Legend has it that these giant dogs are in the service of the fairies. The fairies send out a Cu Sith to capture a nursing mother, and bring her to their home in the highlands, where she will live out her days nursing fairy babies.
Fairies are apparently willing to give you a chance, though. When the Cu Sith begins to hunt, he howls three times. If you can get indoors before the third howl, the Cu Sith will let you go – even though he could still take you if he chose. You have to move quickly, though, because before he begins to howl, the Cu Sith will have crept up very quietly upon you, out of the fog.
Not many nursing mothers escape the Cu Sith when he’s on the prowl.
Also known as “Half Beasts,” giant dogs known as HuayChivos lurk in the jungles of the Yucatan Peninsula in Mexico. According to Mayan legend, the HuayChivo is the result of a deal that a sorcerer made with the devil. The sorcerer drank goat blood as part of the ritual, and then was able to transform himself as a creature that was a giant mix of a dog and a goat.
You won’t see these giant dogs when they approach, but you’ll know when they’re there, because the air will suddenly get very cold, and you’ll get a stench of something that’s very much like rotting garbage.
The HuayChivo is actually one of the less dangerous of the creatures that look a lot like giant dogs, because if you don’t look at it, it can’t hurt you. So, if you think you’re being stalked by a HuayChivo, resist the temptation to look behind you!
The Inu-gami are giant dogs that are also gods, and sometimes also appear as a cross between a large wolf and a human. These creatures originate in Japanese folklore, and there’s nothing nice about them. In fact, they’re known for horrific acts of violence.
The Inu-gami is not troublesome if left alone, but the problem is that wealthy people summon them, and then use them for evil purposes. The people who summon these creatures are evil in and of themselves, because the method for summoning an Inu-gami is horrific – it involves burying a small dog to the point where only its head is visible, and leaving it to starve. When the dog is almost dead, food is placed just out of reach. Then, when the dog moves its head to reach for the food, the person summoning the Inu-gami cuts its head off. The Imu-gami is then released from the spirit world, and under the command of the person who summoned it.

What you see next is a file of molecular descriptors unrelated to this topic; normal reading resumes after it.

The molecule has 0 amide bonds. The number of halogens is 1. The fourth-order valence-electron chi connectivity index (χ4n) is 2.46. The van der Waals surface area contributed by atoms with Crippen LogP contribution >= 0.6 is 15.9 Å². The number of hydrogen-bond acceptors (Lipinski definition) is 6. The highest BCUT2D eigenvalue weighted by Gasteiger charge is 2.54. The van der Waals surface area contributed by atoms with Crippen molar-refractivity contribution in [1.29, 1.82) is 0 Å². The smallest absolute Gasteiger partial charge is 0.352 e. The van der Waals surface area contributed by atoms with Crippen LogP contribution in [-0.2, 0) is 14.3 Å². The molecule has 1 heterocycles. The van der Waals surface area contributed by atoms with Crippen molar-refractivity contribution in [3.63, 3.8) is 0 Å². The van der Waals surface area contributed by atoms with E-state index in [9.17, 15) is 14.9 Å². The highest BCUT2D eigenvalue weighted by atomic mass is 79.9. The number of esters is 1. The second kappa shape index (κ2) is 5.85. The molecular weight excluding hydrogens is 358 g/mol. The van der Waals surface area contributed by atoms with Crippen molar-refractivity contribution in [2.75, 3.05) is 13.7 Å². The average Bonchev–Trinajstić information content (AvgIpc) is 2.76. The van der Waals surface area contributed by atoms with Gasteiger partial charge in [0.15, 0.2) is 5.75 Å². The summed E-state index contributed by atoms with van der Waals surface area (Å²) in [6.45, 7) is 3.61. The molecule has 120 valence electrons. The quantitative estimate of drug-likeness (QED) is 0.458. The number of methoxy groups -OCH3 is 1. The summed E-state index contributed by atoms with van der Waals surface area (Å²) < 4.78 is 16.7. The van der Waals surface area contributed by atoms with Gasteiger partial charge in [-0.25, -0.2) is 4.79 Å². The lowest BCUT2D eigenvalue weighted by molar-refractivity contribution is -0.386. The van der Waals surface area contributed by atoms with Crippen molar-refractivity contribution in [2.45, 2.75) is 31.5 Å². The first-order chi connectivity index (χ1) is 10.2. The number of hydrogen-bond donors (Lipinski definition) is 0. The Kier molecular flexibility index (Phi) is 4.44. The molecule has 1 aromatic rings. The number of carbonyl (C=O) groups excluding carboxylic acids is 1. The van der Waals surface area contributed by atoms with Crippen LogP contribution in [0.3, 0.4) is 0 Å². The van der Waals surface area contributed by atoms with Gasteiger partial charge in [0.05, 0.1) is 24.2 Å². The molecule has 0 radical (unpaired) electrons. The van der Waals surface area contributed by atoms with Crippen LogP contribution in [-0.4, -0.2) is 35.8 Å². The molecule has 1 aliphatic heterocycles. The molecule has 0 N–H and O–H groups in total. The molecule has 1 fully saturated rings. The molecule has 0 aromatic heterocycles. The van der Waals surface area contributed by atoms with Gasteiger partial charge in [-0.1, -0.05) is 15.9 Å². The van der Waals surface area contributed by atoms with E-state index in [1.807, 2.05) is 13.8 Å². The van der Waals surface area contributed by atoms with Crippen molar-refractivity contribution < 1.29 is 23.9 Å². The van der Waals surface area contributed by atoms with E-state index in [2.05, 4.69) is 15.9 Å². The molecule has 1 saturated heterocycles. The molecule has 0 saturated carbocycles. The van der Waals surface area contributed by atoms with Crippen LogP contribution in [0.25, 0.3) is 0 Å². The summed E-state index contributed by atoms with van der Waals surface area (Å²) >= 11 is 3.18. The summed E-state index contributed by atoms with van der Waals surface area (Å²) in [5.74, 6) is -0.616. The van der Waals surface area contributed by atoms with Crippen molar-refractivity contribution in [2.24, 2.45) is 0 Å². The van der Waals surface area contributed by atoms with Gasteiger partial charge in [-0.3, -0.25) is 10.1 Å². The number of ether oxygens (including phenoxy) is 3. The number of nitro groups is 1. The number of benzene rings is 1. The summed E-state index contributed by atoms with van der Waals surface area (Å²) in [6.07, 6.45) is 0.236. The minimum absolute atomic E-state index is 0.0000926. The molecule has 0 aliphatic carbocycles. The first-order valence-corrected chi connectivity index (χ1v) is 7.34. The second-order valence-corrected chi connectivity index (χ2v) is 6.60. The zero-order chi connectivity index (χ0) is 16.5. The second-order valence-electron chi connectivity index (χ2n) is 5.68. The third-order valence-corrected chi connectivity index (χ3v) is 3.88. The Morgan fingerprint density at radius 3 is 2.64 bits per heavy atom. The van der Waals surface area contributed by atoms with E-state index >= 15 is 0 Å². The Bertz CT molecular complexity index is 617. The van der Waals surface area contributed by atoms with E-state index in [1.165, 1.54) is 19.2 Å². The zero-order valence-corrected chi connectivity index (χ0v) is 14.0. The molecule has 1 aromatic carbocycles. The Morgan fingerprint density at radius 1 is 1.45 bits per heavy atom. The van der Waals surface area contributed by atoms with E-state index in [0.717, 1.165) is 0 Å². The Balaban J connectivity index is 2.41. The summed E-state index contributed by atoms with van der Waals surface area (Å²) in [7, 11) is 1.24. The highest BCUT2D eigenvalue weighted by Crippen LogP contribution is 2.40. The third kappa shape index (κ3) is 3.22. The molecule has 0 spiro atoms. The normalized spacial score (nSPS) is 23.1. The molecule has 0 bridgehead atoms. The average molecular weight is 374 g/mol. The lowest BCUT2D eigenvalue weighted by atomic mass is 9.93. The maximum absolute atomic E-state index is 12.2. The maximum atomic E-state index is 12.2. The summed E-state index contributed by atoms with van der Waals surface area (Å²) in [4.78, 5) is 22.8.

If there’s anything good here (assuming that you believe that any of this could be real) it’s that Imu-gamis are known to turn on the people who summon them, and tear those people to pieces.
Also sometimes referred to as the “Night Stalker,” the ModdeyDhoo is a black spaniel that haunts Peel Castle on the Isle of Man. Legend has it that in 1670, one of the castle guards had a bit too much to drink, and decided that he didn’t have to go with the “buddy system,” which was the usual protocol for locking up the castle gates. Instead, he decided to do it alone, presumably so that he could get back to drinking, or go pass out.
Other guards were waiting for him to come back. Then, they heard sounds of someone struggling, but they were too afraid to investigate. The drunken guard came back, white-faced and shaking. He died three days later, never having uttered a word.
The Panhu is also known as the “head taker,” and is a creature that is part of the folklore of the Yao people in southwest China. The Panhu is said to be the father of the Yao race. As legend would have it, the emperor’s wife was complaining of an earache, and when the royal physician examined her, he found a golden worm inside her ear. He took the worm out and placed it under a gourd.
I don’t know why he did that, but bear with me.
The worm grew and flourished under the gourd, and developed into a huge dog that became the pet of the emperor (a little hostility toward Mrs. Emperor here, perhaps?) The emperor named him Panhu.
Anyway, eventually the kingdom came under attack by another warlord. The battles went on and on, and finally, pretty much out of options, the emperor set forth a decree – anyone who could bring him the head of the attacking warlord could have his daughter’s hand in marriage.
Panhu said, “I can do this!” and he set forth into battle, returning with the warlord’s head in his jaws. The emperor was grateful, and offered the beast his daughter’s hand in marriage. Then, Panhu told the emperor that if he could be placed under a bell for seven days, he would be re-born as a man.
The emperor agreed, but the princess was overly eager – she raised the bell on the sixth day, and found herself with a husband who was part man, and part giant dog. She apparently decided that wasn’t such a bad deal, and she married the creature. Their children formed the Yao race.
How scary does a creature that’s also known as the “Seven Headed Firebeast” sound? This creature comes from the mountains and hills of Brazil and Paraguay. TejuJagua is a god with the body of a lizard, and seven dog heads. Believed to have been born to Tau (The Evil One), this beast lives in a lovely forest where the streams flow with honey. His eyes shoot fire, and merely looking at him will cause you to go blind. When he becomes angry, he roars, and earthquakes are the result.
These are all, from where I sit, pretty scary creatures. Some resemble nothing more than giant dogs with fiery eyes, whereas others are combinations of dogs and other creatures.
The Final Word
I’m not sure what it was that I saw in my dream, but for sure it was just as scary as the giant dogs and dog-like creatures I’ve just introduced you to. It seems as though dogs in myth and legend aren’t always benevolent creatures – in fact, they can be terrifying.